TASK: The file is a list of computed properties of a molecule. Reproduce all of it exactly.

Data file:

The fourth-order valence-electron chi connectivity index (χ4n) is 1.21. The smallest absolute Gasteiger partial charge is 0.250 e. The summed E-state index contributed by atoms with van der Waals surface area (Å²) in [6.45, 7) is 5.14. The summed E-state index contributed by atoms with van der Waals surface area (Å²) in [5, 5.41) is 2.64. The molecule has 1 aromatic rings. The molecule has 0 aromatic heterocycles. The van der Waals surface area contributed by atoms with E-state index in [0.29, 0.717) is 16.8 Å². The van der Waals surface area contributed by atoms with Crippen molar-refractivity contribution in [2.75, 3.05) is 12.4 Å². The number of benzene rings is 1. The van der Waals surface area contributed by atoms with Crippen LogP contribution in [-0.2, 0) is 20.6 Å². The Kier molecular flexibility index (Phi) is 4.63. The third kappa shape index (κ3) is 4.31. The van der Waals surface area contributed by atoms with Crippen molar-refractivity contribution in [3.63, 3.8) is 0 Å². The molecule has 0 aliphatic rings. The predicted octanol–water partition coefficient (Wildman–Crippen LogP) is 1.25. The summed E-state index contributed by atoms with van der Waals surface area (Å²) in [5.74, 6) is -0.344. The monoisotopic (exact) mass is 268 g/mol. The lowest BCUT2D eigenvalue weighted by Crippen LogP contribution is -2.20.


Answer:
The fourth-order valence-electron chi connectivity index (χ4n) is 1.21. The smallest absolute Gasteiger partial charge is 0.250 e. The summed E-state index contributed by atoms with van der Waals surface area (Å²) in [6.45, 7) is 5.14. The summed E-state index contributed by atoms with van der Waals surface area (Å²) in [5, 5.41) is 2.64. The molecule has 1 aromatic rings. The molecule has 0 aromatic heterocycles. The van der Waals surface area contributed by atoms with E-state index in [0.29, 0.717) is 16.8 Å². The van der Waals surface area contributed by atoms with Crippen molar-refractivity contribution in [2.75, 3.05) is 12.4 Å². The number of benzene rings is 1. The van der Waals surface area contributed by atoms with Crippen LogP contribution in [-0.2, 0) is 20.6 Å². The Kier molecular flexibility index (Phi) is 4.63. The third kappa shape index (κ3) is 4.31. The van der Waals surface area contributed by atoms with Crippen molar-refractivity contribution in [3.63, 3.8) is 0 Å². The molecule has 0 aliphatic rings. The predicted octanol–water partition coefficient (Wildman–Crippen LogP) is 1.25. The summed E-state index contributed by atoms with van der Waals surface area (Å²) in [5.74, 6) is -0.344. The monoisotopic (exact) mass is 268 g/mol. The lowest BCUT2D eigenvalue weighted by Crippen LogP contribution is -2.20.